Turkey in the crosshairs: Kurds vs ISIS
Following the recent tragic deaths of two Canadian soldiers at the hands of domestic terrorists, who both appeared to be seeking to assist the Islamic State in Iraq and the Levant (ISIS), some Canadians might feel that our country should quit the international coalition confronting ISIS.
The murders, however, appear likely to cause more Canadians to be cautiously favourable to continue the air campaign against jihadis, who have been denounced by Muslim leaders and believers worldwide.
The campaign against the estimated 20,000 mostly Sunni combatants of ISIS in Iraq and Syria can probably only be won decisively by soldiers. If so, the challenge is to obtain ground troops quickly from regional governments and communities, such as the Kurds, who are already confronting ISIS effectively. President Recep Tayyip Erdogan of Turkey understandably queries why his soldiers are being pushed to intervene when other NATO members refuse to send ground troops.
In an encouraging recent reversal, Erdogan will allow Iraqi Kurdish fighters to cross from his country into Syria to assist fellow Kurds in defending the border town of Kobani. Erdogan has for three years been preoccupied with ousting Syria’s Bashar al-Assad. Most in the international coalition regard ISIS as a worse immediate threat than Assad; he has thus received little encouragement on this priority.
[ David Jones: U.S. must mobilize and strike regardless of Turkey's stance ]
It is important to understand Turkey, its president and his particular challenges. The founding of the modern republic in 1923 under the brilliant leadership of Kemal Ataturk ended the Ottoman caliphates and sultanates and proved to be major world events. Today as a democracy, NATO member, and having a strong economy and almost 80 million citizens – mostly of Sunni Muslim faith – Turkey has become a key regional and international power linking Asia and Europe.
The Turkish reality includes a distinct, 15-million-strong Kurdish community, which, seeking full nationhood, has rebelled at several points. Their 1937-38 uprising, for example, sparked by Ankara’s massive population resettlements, saw 50-70,000 Kurds and Alevis killed. In the 1970s, Kurdish separatists coalesced into the Marxist Kurdistan Workers’ Party (PKK) and in 1984 launched a 15-year bloody war against the national government. The conflict finally tapered off after the capture of the PKK's leader, Abdullah Ocalan; Erdogan must handle matters especially delicately at present if the crucial peace negotiations are not to be broken off.
American and other coalition air forces are providing essential help in Kobani and elsewhere with air strikes and drops of arms and humanitarian aid, but for a host of historical and other reasons fighters from the region seem best to do the door-to-door fighting rather the Americans, Canadians or others from distant lands.
In Iraq, the moderate Sunni, tribal and other national communities were systematically abused by the Shiite-based regime of Nouri al-Maliki during eight years. His recent successor, Prime Minister Abadi, is doing better at inclusion, but there are disturbing indications that ISIS is only a few kilometres away from Baghdad international airport. Many residents of Baghdad do not believe that the remaining Iraqi army will be able to protect them if ISIS attacks the capital.
The best hope for all ISIS opponents in Iraq is probably the Kurds from Iraq, Syria and Turkey working in combination with revitalized Iraqi government soldiers, and air strikes from the international coalition.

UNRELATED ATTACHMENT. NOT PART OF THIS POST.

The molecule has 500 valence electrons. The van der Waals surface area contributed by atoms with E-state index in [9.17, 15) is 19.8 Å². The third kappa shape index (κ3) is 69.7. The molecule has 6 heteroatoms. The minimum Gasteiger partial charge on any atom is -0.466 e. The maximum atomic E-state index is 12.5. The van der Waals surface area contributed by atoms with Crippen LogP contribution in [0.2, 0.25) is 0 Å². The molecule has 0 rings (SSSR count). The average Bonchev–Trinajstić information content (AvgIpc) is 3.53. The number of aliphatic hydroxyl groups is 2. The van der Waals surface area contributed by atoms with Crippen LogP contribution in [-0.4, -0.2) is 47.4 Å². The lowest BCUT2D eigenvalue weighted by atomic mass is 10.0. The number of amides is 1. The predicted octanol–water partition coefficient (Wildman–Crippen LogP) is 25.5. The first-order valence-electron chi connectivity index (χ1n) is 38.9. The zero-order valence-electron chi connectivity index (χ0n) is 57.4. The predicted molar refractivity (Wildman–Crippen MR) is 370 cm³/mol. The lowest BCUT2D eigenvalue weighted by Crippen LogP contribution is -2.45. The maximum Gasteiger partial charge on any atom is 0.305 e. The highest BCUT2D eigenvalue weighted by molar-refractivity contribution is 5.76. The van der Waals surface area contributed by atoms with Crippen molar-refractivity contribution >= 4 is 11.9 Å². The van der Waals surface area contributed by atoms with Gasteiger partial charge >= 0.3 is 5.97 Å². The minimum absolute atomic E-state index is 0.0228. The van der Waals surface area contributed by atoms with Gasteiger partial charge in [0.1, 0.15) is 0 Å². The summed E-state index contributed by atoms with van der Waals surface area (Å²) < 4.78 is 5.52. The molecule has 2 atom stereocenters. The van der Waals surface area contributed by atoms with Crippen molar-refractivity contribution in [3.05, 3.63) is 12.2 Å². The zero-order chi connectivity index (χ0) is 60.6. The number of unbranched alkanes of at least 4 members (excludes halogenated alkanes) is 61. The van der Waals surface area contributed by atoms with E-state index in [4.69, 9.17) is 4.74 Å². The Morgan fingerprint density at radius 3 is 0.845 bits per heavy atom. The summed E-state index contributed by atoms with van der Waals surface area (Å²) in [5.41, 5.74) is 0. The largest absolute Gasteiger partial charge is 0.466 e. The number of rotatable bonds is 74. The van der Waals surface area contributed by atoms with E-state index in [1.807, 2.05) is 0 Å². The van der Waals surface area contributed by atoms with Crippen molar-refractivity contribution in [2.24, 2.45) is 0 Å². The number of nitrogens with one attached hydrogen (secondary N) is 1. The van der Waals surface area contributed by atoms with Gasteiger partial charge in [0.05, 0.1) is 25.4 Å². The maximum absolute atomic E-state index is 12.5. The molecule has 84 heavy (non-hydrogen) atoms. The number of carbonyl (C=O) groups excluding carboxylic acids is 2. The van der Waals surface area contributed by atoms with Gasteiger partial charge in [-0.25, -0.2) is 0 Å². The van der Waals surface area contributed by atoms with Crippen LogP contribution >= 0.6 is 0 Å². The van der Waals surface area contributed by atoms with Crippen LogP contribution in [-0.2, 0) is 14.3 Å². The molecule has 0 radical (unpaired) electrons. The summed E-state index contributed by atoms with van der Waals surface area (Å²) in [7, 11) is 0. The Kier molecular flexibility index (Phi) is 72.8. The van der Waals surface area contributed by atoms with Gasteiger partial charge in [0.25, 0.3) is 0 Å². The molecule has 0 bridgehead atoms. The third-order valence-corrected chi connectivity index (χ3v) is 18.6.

In Syria, however, where its disintegration would threaten the five nations on its borders and indirectly the entire region, there is no combat-ready force. The Pentagon has announced that it will take three to five months to identify and vet fighters from the Syrian opposition and another year to train them. What will happen, other than air strikes, in the meantime?
Obama is refusing to deploy US military power in Syria until there is an outline of a political agreement. Former UN Secretary-General Kofi Annan and the international public servant Lakhdar Brahimi could not find one. Half a dozen powers ensured that a military equilibrium was never reached. Russia, Iran, and Hezbollah backed Assad; Saudi Arabia, some Gulf states, and the US backed the opposition.
Sunni Saudi Arabia and Shiite Iran now share a common interest in defeating ISISbefore the chaos it brings reaches their own borders. The Assad regime and the non-jihadi opposition groups in Syria might thus be able to achieve unilateral truces.
The Assad government has suffered heavy casualties at ISIS’s hands and has raised the prices of food, water, and electricity for people already suffering from drastic shortages. The opposition forces centered on the Free Syrian Army are close to losing control of their last border crossing to Turkey. Assad’s forces and the moderate opposition are both vulnerable, but Assad would never agree to such a truce without a push from Iran as his most important backer.
It is difficult for Syrians to accept that the countries in the Gulf and elsewhere that supported ISIS with arms, financing, and fighters are now joining an American-led coalition to bring it down. Yet ISIS may have gone too far even for its own backers. ISIS looks to the Iranian regime as its mentor. What ISIS has been doing in Syria and Iraq, the Iranian regime has been doing for the past 35 years. The only difference is that Tehran is not doing it in front of cameras for the entire world to see.
David Kilgour is an advisor to Iran Roundtable Board of Directors
this article is re-print by permission from David Kilgour & David T. Jones, International Policy "David vs David"
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